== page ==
According to the spin doctors: the government “saved the country” $1.4 billion to settle the casino deal that was signed under the previous government as part of a multi-million dollar project. Instead it only ended up costing the taxpayer $157,000. I think setting up a casino in the Dead Sea would have really transformed that area into an actual tourist destination. Not only would it see an increase in tourism but it would encourage more companies to set up, with the casino acting as prime leverage and cause for investment. There are no issues that I can think of that are credible or legitimate enough not to have such a business running in the Dead Sea. Instead the government has canceled the deal and lost money in a process that would’ve seen it earning a whole lot of cash.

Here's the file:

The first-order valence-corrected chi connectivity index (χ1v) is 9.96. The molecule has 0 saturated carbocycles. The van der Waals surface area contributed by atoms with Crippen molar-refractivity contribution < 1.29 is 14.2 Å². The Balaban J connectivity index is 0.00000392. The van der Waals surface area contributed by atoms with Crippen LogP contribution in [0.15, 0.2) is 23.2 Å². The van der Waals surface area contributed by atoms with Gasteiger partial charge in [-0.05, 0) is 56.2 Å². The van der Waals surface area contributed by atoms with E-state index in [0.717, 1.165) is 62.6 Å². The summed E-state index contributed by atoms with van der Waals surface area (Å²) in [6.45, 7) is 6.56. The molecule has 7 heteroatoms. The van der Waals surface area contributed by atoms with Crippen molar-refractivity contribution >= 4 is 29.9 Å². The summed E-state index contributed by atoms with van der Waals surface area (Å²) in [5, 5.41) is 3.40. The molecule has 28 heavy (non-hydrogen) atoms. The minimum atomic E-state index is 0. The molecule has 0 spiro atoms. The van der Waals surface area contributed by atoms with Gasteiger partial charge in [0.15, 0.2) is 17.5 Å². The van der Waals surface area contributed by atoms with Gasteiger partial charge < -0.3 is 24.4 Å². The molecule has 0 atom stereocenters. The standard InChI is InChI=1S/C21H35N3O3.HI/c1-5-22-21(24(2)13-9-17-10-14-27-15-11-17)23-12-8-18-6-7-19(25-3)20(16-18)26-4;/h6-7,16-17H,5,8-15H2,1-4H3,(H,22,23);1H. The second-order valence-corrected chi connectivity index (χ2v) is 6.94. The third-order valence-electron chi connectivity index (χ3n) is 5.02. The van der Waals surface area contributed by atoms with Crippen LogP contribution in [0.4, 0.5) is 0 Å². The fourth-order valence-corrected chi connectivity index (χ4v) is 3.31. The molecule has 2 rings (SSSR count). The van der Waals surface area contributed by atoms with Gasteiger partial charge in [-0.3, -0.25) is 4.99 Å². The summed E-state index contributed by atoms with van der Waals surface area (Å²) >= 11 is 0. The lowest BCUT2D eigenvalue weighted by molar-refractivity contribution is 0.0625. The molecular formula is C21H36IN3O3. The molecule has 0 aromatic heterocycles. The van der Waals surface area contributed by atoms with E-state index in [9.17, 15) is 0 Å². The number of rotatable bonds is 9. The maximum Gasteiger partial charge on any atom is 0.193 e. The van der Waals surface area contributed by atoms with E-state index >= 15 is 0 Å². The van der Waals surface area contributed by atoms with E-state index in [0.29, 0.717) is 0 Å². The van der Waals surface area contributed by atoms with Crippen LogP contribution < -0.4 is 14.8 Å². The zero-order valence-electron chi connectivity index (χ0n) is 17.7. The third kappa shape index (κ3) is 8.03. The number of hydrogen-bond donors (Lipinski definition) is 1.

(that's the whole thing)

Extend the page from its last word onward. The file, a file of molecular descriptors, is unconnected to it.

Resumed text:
Also, the settlement stipulates that the government will allow the company, Oasis, to have first dibs on any casino plans in the future, if/when the government should change its mind. In other words, if the next cabinet, 2-3 years from now decides to put the project back on the table, we will have lost several years of potential financial gains and tourism generation, not to mention having yanked a big investor around. The process will only validate a main concern for large-scale investors: the unsustainablity, unpredictability and inconsistency of governments in Jordan. Would you invest $30 million in a project that the next government could scrap half way through the groundbreaking ceremony?
It’s a shakedown.